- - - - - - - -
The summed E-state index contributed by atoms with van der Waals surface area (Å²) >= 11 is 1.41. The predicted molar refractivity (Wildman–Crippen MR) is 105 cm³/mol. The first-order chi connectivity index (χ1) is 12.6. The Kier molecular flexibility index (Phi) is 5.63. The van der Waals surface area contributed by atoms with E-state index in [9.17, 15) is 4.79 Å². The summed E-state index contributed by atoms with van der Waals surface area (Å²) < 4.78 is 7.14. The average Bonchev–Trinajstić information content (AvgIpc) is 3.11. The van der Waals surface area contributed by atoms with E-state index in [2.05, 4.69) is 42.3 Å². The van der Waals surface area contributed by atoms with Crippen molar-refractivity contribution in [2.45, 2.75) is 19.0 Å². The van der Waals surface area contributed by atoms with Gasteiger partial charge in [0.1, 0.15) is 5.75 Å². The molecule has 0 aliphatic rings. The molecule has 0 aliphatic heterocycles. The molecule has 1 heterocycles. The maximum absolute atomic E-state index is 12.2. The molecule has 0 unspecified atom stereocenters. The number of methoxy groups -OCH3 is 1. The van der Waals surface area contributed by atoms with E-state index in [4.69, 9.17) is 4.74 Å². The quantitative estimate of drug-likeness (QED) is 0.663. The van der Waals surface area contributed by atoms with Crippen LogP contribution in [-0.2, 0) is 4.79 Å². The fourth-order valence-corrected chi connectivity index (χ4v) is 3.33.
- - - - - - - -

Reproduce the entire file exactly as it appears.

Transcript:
The summed E-state index contributed by atoms with van der Waals surface area (Å²) >= 11 is 1.41. The predicted molar refractivity (Wildman–Crippen MR) is 105 cm³/mol. The first-order chi connectivity index (χ1) is 12.6. The Kier molecular flexibility index (Phi) is 5.63. The van der Waals surface area contributed by atoms with E-state index in [9.17, 15) is 4.79 Å². The summed E-state index contributed by atoms with van der Waals surface area (Å²) < 4.78 is 7.14. The average Bonchev–Trinajstić information content (AvgIpc) is 3.11. The van der Waals surface area contributed by atoms with E-state index in [2.05, 4.69) is 42.3 Å². The van der Waals surface area contributed by atoms with Crippen molar-refractivity contribution in [2.45, 2.75) is 19.0 Å². The van der Waals surface area contributed by atoms with Gasteiger partial charge in [0.1, 0.15) is 5.75 Å². The molecule has 0 aliphatic rings. The molecule has 0 aliphatic heterocycles. The molecule has 1 heterocycles. The maximum absolute atomic E-state index is 12.2. The molecule has 0 unspecified atom stereocenters. The number of methoxy groups -OCH3 is 1. The van der Waals surface area contributed by atoms with E-state index in [4.69, 9.17) is 4.74 Å². The quantitative estimate of drug-likeness (QED) is 0.663. The van der Waals surface area contributed by atoms with Crippen LogP contribution in [-0.2, 0) is 4.79 Å². The fourth-order valence-corrected chi connectivity index (χ4v) is 3.33.